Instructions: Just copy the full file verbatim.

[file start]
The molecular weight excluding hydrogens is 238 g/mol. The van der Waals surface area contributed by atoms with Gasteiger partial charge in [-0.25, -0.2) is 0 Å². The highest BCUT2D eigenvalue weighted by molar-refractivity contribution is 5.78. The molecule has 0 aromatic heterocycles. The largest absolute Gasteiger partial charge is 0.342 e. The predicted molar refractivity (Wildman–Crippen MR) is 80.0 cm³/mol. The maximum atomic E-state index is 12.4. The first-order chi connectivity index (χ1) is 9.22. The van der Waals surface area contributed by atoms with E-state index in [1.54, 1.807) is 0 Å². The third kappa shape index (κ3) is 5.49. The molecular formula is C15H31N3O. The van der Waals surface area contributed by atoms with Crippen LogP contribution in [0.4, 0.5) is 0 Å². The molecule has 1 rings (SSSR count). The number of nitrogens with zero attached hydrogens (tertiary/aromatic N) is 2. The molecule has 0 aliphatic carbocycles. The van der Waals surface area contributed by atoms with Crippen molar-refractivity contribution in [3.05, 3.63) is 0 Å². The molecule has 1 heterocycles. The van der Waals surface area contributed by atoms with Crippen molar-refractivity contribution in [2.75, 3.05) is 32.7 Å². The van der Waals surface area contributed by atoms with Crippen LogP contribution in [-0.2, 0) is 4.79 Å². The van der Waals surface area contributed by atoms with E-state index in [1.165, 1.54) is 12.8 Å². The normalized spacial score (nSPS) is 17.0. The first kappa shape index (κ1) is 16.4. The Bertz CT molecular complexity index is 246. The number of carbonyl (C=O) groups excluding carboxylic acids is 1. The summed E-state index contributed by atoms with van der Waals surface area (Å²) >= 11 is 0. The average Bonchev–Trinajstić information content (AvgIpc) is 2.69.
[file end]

The molecular weight excluding hydrogens is 238 g/mol. The van der Waals surface area contributed by atoms with Gasteiger partial charge in [-0.25, -0.2) is 0 Å². The highest BCUT2D eigenvalue weighted by molar-refractivity contribution is 5.78. The molecule has 0 aromatic heterocycles. The largest absolute Gasteiger partial charge is 0.342 e. The predicted molar refractivity (Wildman–Crippen MR) is 80.0 cm³/mol. The maximum atomic E-state index is 12.4. The first-order chi connectivity index (χ1) is 9.22. The van der Waals surface area contributed by atoms with E-state index in [1.54, 1.807) is 0 Å². The third kappa shape index (κ3) is 5.49. The molecular formula is C15H31N3O. The van der Waals surface area contributed by atoms with Crippen LogP contribution in [0.4, 0.5) is 0 Å². The molecule has 1 rings (SSSR count). The number of nitrogens with zero attached hydrogens (tertiary/aromatic N) is 2. The molecule has 0 aliphatic carbocycles. The van der Waals surface area contributed by atoms with Crippen molar-refractivity contribution in [3.05, 3.63) is 0 Å². The molecule has 1 heterocycles. The van der Waals surface area contributed by atoms with Crippen molar-refractivity contribution in [2.75, 3.05) is 32.7 Å². The van der Waals surface area contributed by atoms with Crippen LogP contribution in [-0.2, 0) is 4.79 Å². The van der Waals surface area contributed by atoms with E-state index in [1.165, 1.54) is 12.8 Å². The normalized spacial score (nSPS) is 17.0. The first kappa shape index (κ1) is 16.4. The Bertz CT molecular complexity index is 246. The number of carbonyl (C=O) groups excluding carboxylic acids is 1. The summed E-state index contributed by atoms with van der Waals surface area (Å²) >= 11 is 0. The average Bonchev–Trinajstić information content (AvgIpc) is 2.69.